Oncotarget

Research Papers: Gerotarget (Focus on Aging):

Platelets as an indicator of vascular repair in elderly Japanese men

Yuji Shimizu _, Shimpei Sato, Jun Koyamatsu, Hirotomo Yamanashi, Mako Nagayoshi, Koichiro Kadota and Takahiro Maeda

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Oncotarget. 2016; 7:44919-44926. https://doi.org/10.18632/oncotarget.10229

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Abstract

Yuji Shimizu1,2, Shimpei Sato1, Jun Koyamatsu1, Hirotomo Yamanashi3, Mako Nagayoshi1, Koichiro Kadota1 and Takahiro Maeda1,3

1 Department of Community Medicine, Nagasaki University Graduate School of Biomedical Science, Nagasaki, Japan

2 Osaka Center for Cancer and Cardiovascular Disease Prevention, Osaka, Japan

3 Department of Island and Community Medicine, Nagasaki University Graduate School of Biomedical Science, Nagasaki, Japan

Correspondence to:

Yuji Shimizu, email:

Keywords: platelets, vascular repair, atherosclerosis, hypertension, CD34-positive cell, elderly men, Gerotarget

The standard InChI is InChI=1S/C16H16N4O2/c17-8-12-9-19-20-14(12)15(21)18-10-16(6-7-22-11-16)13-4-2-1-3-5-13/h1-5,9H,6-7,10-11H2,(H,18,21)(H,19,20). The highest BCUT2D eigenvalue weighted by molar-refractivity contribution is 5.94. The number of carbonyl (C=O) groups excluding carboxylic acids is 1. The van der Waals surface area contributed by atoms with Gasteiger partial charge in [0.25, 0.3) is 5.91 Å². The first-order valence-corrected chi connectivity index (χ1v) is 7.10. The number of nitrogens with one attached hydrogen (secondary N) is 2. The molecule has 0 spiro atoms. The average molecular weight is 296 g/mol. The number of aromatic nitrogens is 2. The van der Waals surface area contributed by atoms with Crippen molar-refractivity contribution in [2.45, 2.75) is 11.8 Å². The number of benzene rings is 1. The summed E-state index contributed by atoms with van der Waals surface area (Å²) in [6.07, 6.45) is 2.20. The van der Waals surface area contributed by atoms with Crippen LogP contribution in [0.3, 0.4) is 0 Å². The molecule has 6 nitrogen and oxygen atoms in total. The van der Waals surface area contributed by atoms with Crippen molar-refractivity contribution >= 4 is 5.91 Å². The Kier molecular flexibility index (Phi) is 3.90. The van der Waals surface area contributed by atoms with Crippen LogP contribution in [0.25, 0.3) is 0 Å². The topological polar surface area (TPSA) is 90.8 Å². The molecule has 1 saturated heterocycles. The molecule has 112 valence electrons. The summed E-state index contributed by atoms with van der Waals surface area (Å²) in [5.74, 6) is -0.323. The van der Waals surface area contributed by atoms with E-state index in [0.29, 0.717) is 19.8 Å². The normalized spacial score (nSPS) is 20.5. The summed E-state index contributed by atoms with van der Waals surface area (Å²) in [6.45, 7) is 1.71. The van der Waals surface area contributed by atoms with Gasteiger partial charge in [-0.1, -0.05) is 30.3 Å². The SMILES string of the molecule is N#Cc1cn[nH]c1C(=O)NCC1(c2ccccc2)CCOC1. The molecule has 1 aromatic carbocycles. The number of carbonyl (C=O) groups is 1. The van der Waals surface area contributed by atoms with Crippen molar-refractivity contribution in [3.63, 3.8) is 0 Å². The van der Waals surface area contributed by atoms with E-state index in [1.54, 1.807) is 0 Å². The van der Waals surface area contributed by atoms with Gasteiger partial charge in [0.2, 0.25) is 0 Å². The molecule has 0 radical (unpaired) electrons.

Received: May 24, 2016 Accepted: June 09, 2016 Published: June 22, 2016

Abstract

Platelets and circulating CD34-positive cells have been reported to contribute to vascular repair (endothelial repair and developing atherosclerosis). And because hypertension is known to be a strong vascular impairment factors, it should also influence the respective numbers of these factors. To clarify the clinical importance of platelets on vascular repair, we conducted a cross-sectional study of 567 Japanese men aged 60-69 who underwent an annual health check-up between 2013 and 2015. Multiple linear regression analysis of non-hypertensive subjects adjusting for classical cardiovascular risk factors showed that although platelet count did not significantly correlate with carotid intima media thickness (β = -0.05, p = 0.356), it did positively correlate significantly with the natural log of the number of circulating CD34-positive cells (β = 0.26, p < 0.001). In hypertensive subjects, a significant positive correlation was seen between platelets and intima media thickness (β = 0.19, p = 0.008), whereas no significant correlation was seen between platelet count and the natural log of the number of circulating CD34-positive cells (β = 0.11, p = 0.119). Our results indicate that platelet count is an indicator of vascular repair activity (endothelial repair and developing atherosclerosis). Additionally, hypertension might mask the beneficial effects of circulating CD34-positive cells.


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